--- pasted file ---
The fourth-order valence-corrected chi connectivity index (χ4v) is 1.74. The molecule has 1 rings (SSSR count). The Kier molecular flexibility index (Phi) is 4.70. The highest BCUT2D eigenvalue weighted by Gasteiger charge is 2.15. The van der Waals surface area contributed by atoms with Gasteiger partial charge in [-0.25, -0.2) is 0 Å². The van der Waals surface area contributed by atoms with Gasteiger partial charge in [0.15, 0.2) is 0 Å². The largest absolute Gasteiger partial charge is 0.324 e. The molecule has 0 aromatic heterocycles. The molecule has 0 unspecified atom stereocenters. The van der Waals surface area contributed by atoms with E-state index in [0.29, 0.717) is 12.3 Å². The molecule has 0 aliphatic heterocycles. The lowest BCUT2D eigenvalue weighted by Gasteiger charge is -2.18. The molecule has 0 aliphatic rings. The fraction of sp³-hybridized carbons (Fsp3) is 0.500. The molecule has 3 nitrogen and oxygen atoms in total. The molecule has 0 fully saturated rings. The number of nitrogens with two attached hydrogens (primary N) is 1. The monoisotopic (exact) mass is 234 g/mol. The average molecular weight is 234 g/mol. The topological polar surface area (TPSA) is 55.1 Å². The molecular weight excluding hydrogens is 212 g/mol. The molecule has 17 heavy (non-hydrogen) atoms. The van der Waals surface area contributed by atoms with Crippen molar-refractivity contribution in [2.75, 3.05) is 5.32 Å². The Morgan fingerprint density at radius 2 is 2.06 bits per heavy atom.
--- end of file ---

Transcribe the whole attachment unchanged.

The fourth-order valence-corrected chi connectivity index (χ4v) is 1.74. The molecule has 1 rings (SSSR count). The Kier molecular flexibility index (Phi) is 4.70. The highest BCUT2D eigenvalue weighted by Gasteiger charge is 2.15. The van der Waals surface area contributed by atoms with Gasteiger partial charge in [-0.25, -0.2) is 0 Å². The van der Waals surface area contributed by atoms with Gasteiger partial charge in [0.15, 0.2) is 0 Å². The largest absolute Gasteiger partial charge is 0.324 e. The molecule has 0 aromatic heterocycles. The molecule has 0 unspecified atom stereocenters. The van der Waals surface area contributed by atoms with E-state index in [0.29, 0.717) is 12.3 Å². The molecule has 0 aliphatic heterocycles. The lowest BCUT2D eigenvalue weighted by Gasteiger charge is -2.18. The molecule has 0 aliphatic rings. The fraction of sp³-hybridized carbons (Fsp3) is 0.500. The molecule has 3 nitrogen and oxygen atoms in total. The molecule has 0 fully saturated rings. The number of nitrogens with two attached hydrogens (primary N) is 1. The monoisotopic (exact) mass is 234 g/mol. The average molecular weight is 234 g/mol. The topological polar surface area (TPSA) is 55.1 Å². The molecular weight excluding hydrogens is 212 g/mol. The molecule has 17 heavy (non-hydrogen) atoms. The van der Waals surface area contributed by atoms with Crippen molar-refractivity contribution in [2.75, 3.05) is 5.32 Å². The Morgan fingerprint density at radius 2 is 2.06 bits per heavy atom.